Four-time world boxing champ Abner Mares explains his life’s trajectory — escaping poverty and violence to rise to the top of three weight classes — with the simple statement: “I just don’t give up.”
Mares has triumphed with the motto: “Losers fail because of the circumstances, and winners win despite the circumstances.” This attitude helped Mares survive the streets of a Southern California neighborhood that was a virtual war zone in the 1990s, when he first arrived in the U.S. at 7 years old. At the time, the FBI estimated one in 15 Hawaiian Gardens, Calif., residents had a gang affiliation. Mares shared a one-bedroom apartment with eight siblings and his mother, who worked three jobs and struggled to make ends meet. Mares says hunger was a constant presence, and he recalls dumpster diving for discarded food.
The Mares home was in contested gang territory, and gun battles plagued the neighborhood. Mares’s fighting abilities helped him survive, and gained him respect, but they also drew him closer to gang life.
“I’m not gonna lie,” he says now. “It helped me, the street rep. I was a good fighter. They had respect for me because I would always beat up the older guys. They wanted to jump me into the hood.”
His family had other ideas. When his father (who by this time had joined the family in America) learned Mares was about to be initiated into the local gang, he sent his son back to relatives in Guadalajara, Mexico. It was a harsh transition for the 15-year-old, but the move led Mares to land a spot on the Mexican national boxing team. Word of his abilities had preceded him. He recalls, “They had me spar their number one guy. I beat him up.” Four years later, he was boxing in the Olympics for Mexico.
As an amateur, Mares racked an impressive record of 112-8 wins with 84 knock outs. But when he went up against Hungarian Zsolt Bedák, he lost in a controversial 27-24 decision.
“I didn’t lose,” Mares insists. “I was robbed.”
World-renowned boxing coach Luis Garcia still remembers the first time he saw Mares fight. He knew immediately the young boxer was a champion. It didn’t matter that Mares hadn’t medaled at the Olympics — Garcia recognized talent when he saw it. He’s now Mares’s strength and conditioning coach.
When the two first met, Garcia was working for Mexican-American boxing legend Oscar de la Hoya training a stable of boxers signed to the former champion’s club, Golden Boy Promotions. Garcia saw Mares sparring at local gyms and knew he was in the presence of someone special. He could see the younger man’s focus and work ethic. As Mares says now, “I worked for my talent.”
Garcia also has a mantra. “Having a heartbeat doesn’t mean you’re living. That’s called existing.” He saw that Mares was willing to put in the hours necessary to become a champion. Garcia quickly shared his discovery with De la Hoya. “I told Oscar right away: ‘That kid right there is pretty much the heir to the throne.’” De la Hoya signed Mares immediately.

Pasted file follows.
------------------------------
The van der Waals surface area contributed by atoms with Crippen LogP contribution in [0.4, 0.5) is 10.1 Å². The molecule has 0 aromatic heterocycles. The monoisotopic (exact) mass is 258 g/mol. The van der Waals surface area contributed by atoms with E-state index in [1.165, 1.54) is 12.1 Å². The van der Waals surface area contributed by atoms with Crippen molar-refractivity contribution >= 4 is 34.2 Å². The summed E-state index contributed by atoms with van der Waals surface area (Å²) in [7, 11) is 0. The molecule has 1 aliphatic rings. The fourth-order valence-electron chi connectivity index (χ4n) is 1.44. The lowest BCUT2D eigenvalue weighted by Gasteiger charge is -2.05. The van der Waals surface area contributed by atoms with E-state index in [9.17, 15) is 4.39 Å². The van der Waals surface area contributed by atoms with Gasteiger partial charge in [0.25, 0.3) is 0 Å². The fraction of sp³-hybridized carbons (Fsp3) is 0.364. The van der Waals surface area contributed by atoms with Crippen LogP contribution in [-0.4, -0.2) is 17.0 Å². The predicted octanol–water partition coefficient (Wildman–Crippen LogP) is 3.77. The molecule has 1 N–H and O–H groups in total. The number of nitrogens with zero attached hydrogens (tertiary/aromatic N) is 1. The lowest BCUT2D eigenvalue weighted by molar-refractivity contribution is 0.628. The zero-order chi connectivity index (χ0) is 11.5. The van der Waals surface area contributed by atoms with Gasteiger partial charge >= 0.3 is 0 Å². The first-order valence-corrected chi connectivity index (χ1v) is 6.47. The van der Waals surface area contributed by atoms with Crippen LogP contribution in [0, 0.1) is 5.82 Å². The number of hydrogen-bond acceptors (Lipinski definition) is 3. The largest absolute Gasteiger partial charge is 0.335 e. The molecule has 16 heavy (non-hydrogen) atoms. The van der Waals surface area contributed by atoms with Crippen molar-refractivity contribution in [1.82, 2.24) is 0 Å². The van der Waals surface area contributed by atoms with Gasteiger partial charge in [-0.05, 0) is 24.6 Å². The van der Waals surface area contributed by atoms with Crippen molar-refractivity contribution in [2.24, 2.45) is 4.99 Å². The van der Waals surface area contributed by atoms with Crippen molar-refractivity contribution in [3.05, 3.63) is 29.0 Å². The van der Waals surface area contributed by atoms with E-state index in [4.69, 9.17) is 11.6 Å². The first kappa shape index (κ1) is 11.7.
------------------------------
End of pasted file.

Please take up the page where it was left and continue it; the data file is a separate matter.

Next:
The then-19-year-old immigrated back to the U.S. with his wife to join Golden Boy and train with Garcia. Mares’s first professional fight was against Luis Malave. Mares sent him packing in the second round with a technical knockout. A string of successes followed, until he took a blow to the face that sent him reeling. A doctor told him, “You can’t fight anymore. You’re done.”
A detached retina felled him. A boxer can’t fight if he can’t see. Worse still, there were long-term implications to consider — the potential for diminished sight, perhaps even permanent blindness.
Mares now had a family to feed. He reluctantly hung up his gloves and took any job he could, even working as a security guard at a local high school. But he never stopped missing the ring. Nearly two years after that career-ending diagnosis, his wife urged him to get a second opinion. The new doctor declared neither the boxer’s sight nor his career was at risk.
Mares isn’t bitter about the time he lost, however. For him, the two years away proved a learning experience. “That’s why I work so hard, because everything or anything can be taken away from you just like that, like the snap of your fingers.”
Four championships later, Mares is still fighting strong. But he says his family remains the main focus of his life, and he doesn’t like being away for long. “I need to get home to those smiles,” he explains. “I need to have that love.”
No longer a teen sensation, Mares now trains harder and wiser. He throws fewer punches, but lands more. He’s happy to have matured. “I love it now!” he says. “I’m excited to be fighting at this age.”
As we go to press, Garcia is training Mares hard for his long-awaited rematch with Leo Santa Cruz, who bested Mares in a 2015 title fight (the year the documentary Getting to Know: Abner Mares was filmed). Mares says he just wants “redemption.” He and Garcia have had three years to develop a different game plan. They’re not worried about the outcome.
Regardless of who is declared the winner, Mares and Garcia will both go home to families that love and sustain them. With that kind of support behind them, the boxer and his coach can’t lose.